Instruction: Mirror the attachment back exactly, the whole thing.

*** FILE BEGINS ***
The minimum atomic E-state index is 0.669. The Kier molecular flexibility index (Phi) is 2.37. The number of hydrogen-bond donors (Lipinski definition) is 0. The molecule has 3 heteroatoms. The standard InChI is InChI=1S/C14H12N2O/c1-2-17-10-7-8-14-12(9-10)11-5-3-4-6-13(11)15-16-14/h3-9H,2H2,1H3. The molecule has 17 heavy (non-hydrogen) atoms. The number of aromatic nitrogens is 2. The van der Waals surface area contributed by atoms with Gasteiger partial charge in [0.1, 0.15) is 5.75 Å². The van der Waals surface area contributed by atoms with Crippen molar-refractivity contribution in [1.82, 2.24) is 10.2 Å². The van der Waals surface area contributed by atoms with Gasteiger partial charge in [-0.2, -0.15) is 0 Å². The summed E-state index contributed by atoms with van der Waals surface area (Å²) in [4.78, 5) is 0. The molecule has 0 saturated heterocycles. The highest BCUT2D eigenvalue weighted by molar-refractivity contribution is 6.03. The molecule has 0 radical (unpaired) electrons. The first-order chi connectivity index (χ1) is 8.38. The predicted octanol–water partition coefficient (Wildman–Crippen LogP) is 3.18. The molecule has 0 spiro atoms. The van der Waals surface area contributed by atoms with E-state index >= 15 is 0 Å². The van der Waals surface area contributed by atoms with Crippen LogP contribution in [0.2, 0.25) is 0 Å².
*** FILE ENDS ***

The minimum atomic E-state index is 0.669. The Kier molecular flexibility index (Phi) is 2.37. The number of hydrogen-bond donors (Lipinski definition) is 0. The molecule has 3 heteroatoms. The standard InChI is InChI=1S/C14H12N2O/c1-2-17-10-7-8-14-12(9-10)11-5-3-4-6-13(11)15-16-14/h3-9H,2H2,1H3. The molecule has 17 heavy (non-hydrogen) atoms. The number of aromatic nitrogens is 2. The van der Waals surface area contributed by atoms with Gasteiger partial charge in [0.1, 0.15) is 5.75 Å². The van der Waals surface area contributed by atoms with Crippen molar-refractivity contribution in [1.82, 2.24) is 10.2 Å². The van der Waals surface area contributed by atoms with Gasteiger partial charge in [-0.2, -0.15) is 0 Å². The summed E-state index contributed by atoms with van der Waals surface area (Å²) in [4.78, 5) is 0. The molecule has 0 saturated heterocycles. The highest BCUT2D eigenvalue weighted by molar-refractivity contribution is 6.03. The molecule has 0 radical (unpaired) electrons. The first-order chi connectivity index (χ1) is 8.38. The predicted octanol–water partition coefficient (Wildman–Crippen LogP) is 3.18. The molecule has 0 spiro atoms. The van der Waals surface area contributed by atoms with E-state index >= 15 is 0 Å². The van der Waals surface area contributed by atoms with Crippen LogP contribution in [0.2, 0.25) is 0 Å².